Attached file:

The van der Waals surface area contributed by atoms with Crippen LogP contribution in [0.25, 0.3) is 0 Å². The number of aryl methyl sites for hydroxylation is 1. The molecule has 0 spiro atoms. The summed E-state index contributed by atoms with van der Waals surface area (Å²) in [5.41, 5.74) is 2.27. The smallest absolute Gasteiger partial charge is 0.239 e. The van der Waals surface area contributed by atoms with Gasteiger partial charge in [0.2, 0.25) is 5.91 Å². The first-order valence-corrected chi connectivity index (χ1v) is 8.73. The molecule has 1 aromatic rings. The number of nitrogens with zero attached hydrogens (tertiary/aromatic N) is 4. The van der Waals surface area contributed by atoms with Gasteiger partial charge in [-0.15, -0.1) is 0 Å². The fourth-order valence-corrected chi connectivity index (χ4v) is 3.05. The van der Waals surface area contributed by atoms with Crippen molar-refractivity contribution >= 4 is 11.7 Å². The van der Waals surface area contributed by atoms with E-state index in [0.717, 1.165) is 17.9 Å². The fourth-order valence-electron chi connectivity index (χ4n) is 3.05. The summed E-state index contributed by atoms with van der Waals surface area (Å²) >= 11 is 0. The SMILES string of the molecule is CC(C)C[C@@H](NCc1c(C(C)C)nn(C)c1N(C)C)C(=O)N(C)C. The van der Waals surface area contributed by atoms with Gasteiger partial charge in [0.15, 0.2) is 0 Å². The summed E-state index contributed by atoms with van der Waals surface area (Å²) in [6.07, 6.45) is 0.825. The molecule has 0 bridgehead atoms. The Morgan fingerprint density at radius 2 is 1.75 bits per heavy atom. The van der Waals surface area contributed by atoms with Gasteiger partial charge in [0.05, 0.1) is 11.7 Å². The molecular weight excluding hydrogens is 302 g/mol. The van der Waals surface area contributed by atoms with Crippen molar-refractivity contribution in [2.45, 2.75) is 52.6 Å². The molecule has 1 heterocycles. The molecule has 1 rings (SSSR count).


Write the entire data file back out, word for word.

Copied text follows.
The van der Waals surface area contributed by atoms with Crippen LogP contribution in [0.25, 0.3) is 0 Å². The number of aryl methyl sites for hydroxylation is 1. The molecule has 0 spiro atoms. The summed E-state index contributed by atoms with van der Waals surface area (Å²) in [5.41, 5.74) is 2.27. The smallest absolute Gasteiger partial charge is 0.239 e. The van der Waals surface area contributed by atoms with Gasteiger partial charge in [0.2, 0.25) is 5.91 Å². The first-order valence-corrected chi connectivity index (χ1v) is 8.73. The molecule has 1 aromatic rings. The number of nitrogens with zero attached hydrogens (tertiary/aromatic N) is 4. The van der Waals surface area contributed by atoms with Gasteiger partial charge in [-0.15, -0.1) is 0 Å². The fourth-order valence-corrected chi connectivity index (χ4v) is 3.05. The van der Waals surface area contributed by atoms with Crippen molar-refractivity contribution >= 4 is 11.7 Å². The van der Waals surface area contributed by atoms with E-state index in [0.717, 1.165) is 17.9 Å². The fourth-order valence-electron chi connectivity index (χ4n) is 3.05. The summed E-state index contributed by atoms with van der Waals surface area (Å²) >= 11 is 0. The SMILES string of the molecule is CC(C)C[C@@H](NCc1c(C(C)C)nn(C)c1N(C)C)C(=O)N(C)C. The van der Waals surface area contributed by atoms with Gasteiger partial charge in [0.15, 0.2) is 0 Å². The summed E-state index contributed by atoms with van der Waals surface area (Å²) in [6.07, 6.45) is 0.825. The molecule has 0 bridgehead atoms. The Morgan fingerprint density at radius 2 is 1.75 bits per heavy atom. The van der Waals surface area contributed by atoms with Gasteiger partial charge in [0.05, 0.1) is 11.7 Å². The molecular weight excluding hydrogens is 302 g/mol. The van der Waals surface area contributed by atoms with Crippen molar-refractivity contribution in [2.45, 2.75) is 52.6 Å². The molecule has 1 heterocycles. The molecule has 1 rings (SSSR count).